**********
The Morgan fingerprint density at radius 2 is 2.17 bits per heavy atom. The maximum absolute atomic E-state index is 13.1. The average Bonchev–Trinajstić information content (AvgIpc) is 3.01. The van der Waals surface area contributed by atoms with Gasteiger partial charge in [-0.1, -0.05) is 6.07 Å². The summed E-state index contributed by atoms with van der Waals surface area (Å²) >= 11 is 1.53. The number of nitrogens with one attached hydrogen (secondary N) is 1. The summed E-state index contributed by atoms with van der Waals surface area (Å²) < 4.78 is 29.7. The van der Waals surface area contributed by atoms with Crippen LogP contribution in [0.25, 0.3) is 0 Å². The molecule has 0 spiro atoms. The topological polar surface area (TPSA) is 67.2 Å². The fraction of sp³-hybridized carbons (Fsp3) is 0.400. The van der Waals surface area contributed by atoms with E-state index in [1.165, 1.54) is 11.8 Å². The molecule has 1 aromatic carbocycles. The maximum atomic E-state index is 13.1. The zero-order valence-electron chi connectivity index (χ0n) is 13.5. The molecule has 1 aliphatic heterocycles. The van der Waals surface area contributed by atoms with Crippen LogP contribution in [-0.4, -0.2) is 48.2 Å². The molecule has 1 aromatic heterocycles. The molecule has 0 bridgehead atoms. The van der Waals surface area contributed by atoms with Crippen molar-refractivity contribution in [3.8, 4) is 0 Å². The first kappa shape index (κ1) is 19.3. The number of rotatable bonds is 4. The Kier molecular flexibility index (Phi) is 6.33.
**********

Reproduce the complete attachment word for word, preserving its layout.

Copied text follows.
The Morgan fingerprint density at radius 2 is 2.17 bits per heavy atom. The maximum absolute atomic E-state index is 13.1. The average Bonchev–Trinajstić information content (AvgIpc) is 3.01. The van der Waals surface area contributed by atoms with Gasteiger partial charge in [-0.1, -0.05) is 6.07 Å². The summed E-state index contributed by atoms with van der Waals surface area (Å²) >= 11 is 1.53. The number of nitrogens with one attached hydrogen (secondary N) is 1. The summed E-state index contributed by atoms with van der Waals surface area (Å²) < 4.78 is 29.7. The van der Waals surface area contributed by atoms with Crippen LogP contribution in [0.25, 0.3) is 0 Å². The molecule has 0 spiro atoms. The topological polar surface area (TPSA) is 67.2 Å². The fraction of sp³-hybridized carbons (Fsp3) is 0.400. The van der Waals surface area contributed by atoms with E-state index in [1.165, 1.54) is 11.8 Å². The molecule has 1 aromatic carbocycles. The maximum atomic E-state index is 13.1. The zero-order valence-electron chi connectivity index (χ0n) is 13.5. The molecule has 1 aliphatic heterocycles. The van der Waals surface area contributed by atoms with Crippen LogP contribution in [-0.4, -0.2) is 48.2 Å². The molecule has 1 aromatic heterocycles. The molecule has 0 bridgehead atoms. The van der Waals surface area contributed by atoms with Crippen molar-refractivity contribution in [3.8, 4) is 0 Å². The first kappa shape index (κ1) is 19.3. The number of rotatable bonds is 4. The Kier molecular flexibility index (Phi) is 6.33.